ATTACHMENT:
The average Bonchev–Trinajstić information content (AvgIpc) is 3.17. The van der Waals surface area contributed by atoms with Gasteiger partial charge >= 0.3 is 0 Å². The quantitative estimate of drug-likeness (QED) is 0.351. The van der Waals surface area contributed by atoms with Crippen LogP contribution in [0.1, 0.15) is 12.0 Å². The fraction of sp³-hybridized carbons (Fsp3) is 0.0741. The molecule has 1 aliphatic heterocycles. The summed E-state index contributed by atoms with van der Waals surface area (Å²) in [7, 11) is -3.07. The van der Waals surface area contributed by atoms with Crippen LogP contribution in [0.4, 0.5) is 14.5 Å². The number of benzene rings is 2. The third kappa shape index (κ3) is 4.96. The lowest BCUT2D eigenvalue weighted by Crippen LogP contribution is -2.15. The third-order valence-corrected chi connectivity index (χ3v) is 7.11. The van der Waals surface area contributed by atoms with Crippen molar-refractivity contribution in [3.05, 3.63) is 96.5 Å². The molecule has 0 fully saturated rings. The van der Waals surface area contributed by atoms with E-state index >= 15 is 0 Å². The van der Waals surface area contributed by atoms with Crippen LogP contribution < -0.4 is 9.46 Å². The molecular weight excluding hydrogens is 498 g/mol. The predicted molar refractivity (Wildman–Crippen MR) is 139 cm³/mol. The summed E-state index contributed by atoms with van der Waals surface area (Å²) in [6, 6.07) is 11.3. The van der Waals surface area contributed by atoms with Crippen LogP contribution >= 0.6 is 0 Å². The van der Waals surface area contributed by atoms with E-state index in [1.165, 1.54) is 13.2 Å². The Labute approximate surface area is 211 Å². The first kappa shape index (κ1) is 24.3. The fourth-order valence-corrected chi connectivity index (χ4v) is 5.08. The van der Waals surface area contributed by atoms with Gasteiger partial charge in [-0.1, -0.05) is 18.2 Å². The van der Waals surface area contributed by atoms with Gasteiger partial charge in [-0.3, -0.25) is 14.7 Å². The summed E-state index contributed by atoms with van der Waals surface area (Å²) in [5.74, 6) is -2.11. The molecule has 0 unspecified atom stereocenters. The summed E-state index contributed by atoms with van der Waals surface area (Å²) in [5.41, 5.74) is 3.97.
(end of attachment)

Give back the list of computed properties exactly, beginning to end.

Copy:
The average Bonchev–Trinajstić information content (AvgIpc) is 3.17. The van der Waals surface area contributed by atoms with Gasteiger partial charge >= 0.3 is 0 Å². The quantitative estimate of drug-likeness (QED) is 0.351. The van der Waals surface area contributed by atoms with Crippen LogP contribution in [0.1, 0.15) is 12.0 Å². The fraction of sp³-hybridized carbons (Fsp3) is 0.0741. The molecule has 1 aliphatic heterocycles. The summed E-state index contributed by atoms with van der Waals surface area (Å²) in [7, 11) is -3.07. The van der Waals surface area contributed by atoms with Crippen LogP contribution in [0.4, 0.5) is 14.5 Å². The number of benzene rings is 2. The third kappa shape index (κ3) is 4.96. The lowest BCUT2D eigenvalue weighted by Crippen LogP contribution is -2.15. The third-order valence-corrected chi connectivity index (χ3v) is 7.11. The van der Waals surface area contributed by atoms with Crippen molar-refractivity contribution in [3.05, 3.63) is 96.5 Å². The molecule has 0 fully saturated rings. The van der Waals surface area contributed by atoms with E-state index >= 15 is 0 Å². The van der Waals surface area contributed by atoms with Crippen LogP contribution < -0.4 is 9.46 Å². The molecular weight excluding hydrogens is 498 g/mol. The predicted molar refractivity (Wildman–Crippen MR) is 139 cm³/mol. The summed E-state index contributed by atoms with van der Waals surface area (Å²) in [6, 6.07) is 11.3. The van der Waals surface area contributed by atoms with Crippen LogP contribution >= 0.6 is 0 Å². The van der Waals surface area contributed by atoms with E-state index in [1.165, 1.54) is 13.2 Å². The Labute approximate surface area is 211 Å². The first kappa shape index (κ1) is 24.3. The fourth-order valence-corrected chi connectivity index (χ4v) is 5.08. The van der Waals surface area contributed by atoms with Gasteiger partial charge in [-0.1, -0.05) is 18.2 Å². The van der Waals surface area contributed by atoms with Gasteiger partial charge in [-0.3, -0.25) is 14.7 Å². The summed E-state index contributed by atoms with van der Waals surface area (Å²) in [5.74, 6) is -2.11. The molecule has 0 unspecified atom stereocenters. The summed E-state index contributed by atoms with van der Waals surface area (Å²) in [5.41, 5.74) is 3.97.